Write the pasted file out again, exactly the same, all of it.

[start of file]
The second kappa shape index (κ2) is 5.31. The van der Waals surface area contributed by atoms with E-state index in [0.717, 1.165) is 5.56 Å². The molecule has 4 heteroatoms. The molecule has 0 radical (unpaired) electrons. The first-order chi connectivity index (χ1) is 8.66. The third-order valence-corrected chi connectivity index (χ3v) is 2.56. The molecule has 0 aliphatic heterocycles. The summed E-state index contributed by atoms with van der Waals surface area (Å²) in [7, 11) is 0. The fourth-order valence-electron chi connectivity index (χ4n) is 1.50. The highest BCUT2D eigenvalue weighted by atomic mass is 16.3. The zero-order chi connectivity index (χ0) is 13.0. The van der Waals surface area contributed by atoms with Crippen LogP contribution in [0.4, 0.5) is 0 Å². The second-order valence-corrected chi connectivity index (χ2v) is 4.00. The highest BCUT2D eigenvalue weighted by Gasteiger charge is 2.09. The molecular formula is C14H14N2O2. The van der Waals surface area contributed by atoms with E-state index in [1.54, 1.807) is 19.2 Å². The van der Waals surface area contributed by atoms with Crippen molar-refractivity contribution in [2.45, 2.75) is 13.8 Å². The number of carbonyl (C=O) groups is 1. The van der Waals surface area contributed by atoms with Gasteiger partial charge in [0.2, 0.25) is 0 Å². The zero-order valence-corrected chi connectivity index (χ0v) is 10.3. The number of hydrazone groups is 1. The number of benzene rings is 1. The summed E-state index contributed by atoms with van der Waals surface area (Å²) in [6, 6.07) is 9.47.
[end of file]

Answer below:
The second kappa shape index (κ2) is 5.31. The van der Waals surface area contributed by atoms with E-state index in [0.717, 1.165) is 5.56 Å². The molecule has 4 heteroatoms. The molecule has 0 radical (unpaired) electrons. The first-order chi connectivity index (χ1) is 8.66. The third-order valence-corrected chi connectivity index (χ3v) is 2.56. The molecule has 0 aliphatic heterocycles. The summed E-state index contributed by atoms with van der Waals surface area (Å²) in [7, 11) is 0. The fourth-order valence-electron chi connectivity index (χ4n) is 1.50. The highest BCUT2D eigenvalue weighted by atomic mass is 16.3. The zero-order chi connectivity index (χ0) is 13.0. The van der Waals surface area contributed by atoms with Crippen LogP contribution in [0.4, 0.5) is 0 Å². The second-order valence-corrected chi connectivity index (χ2v) is 4.00. The highest BCUT2D eigenvalue weighted by Gasteiger charge is 2.09. The molecular formula is C14H14N2O2. The van der Waals surface area contributed by atoms with E-state index in [1.54, 1.807) is 19.2 Å². The van der Waals surface area contributed by atoms with Crippen molar-refractivity contribution in [2.45, 2.75) is 13.8 Å². The number of carbonyl (C=O) groups is 1. The van der Waals surface area contributed by atoms with Gasteiger partial charge in [0.2, 0.25) is 0 Å². The zero-order valence-corrected chi connectivity index (χ0v) is 10.3. The number of hydrazone groups is 1. The number of benzene rings is 1. The summed E-state index contributed by atoms with van der Waals surface area (Å²) in [6, 6.07) is 9.47.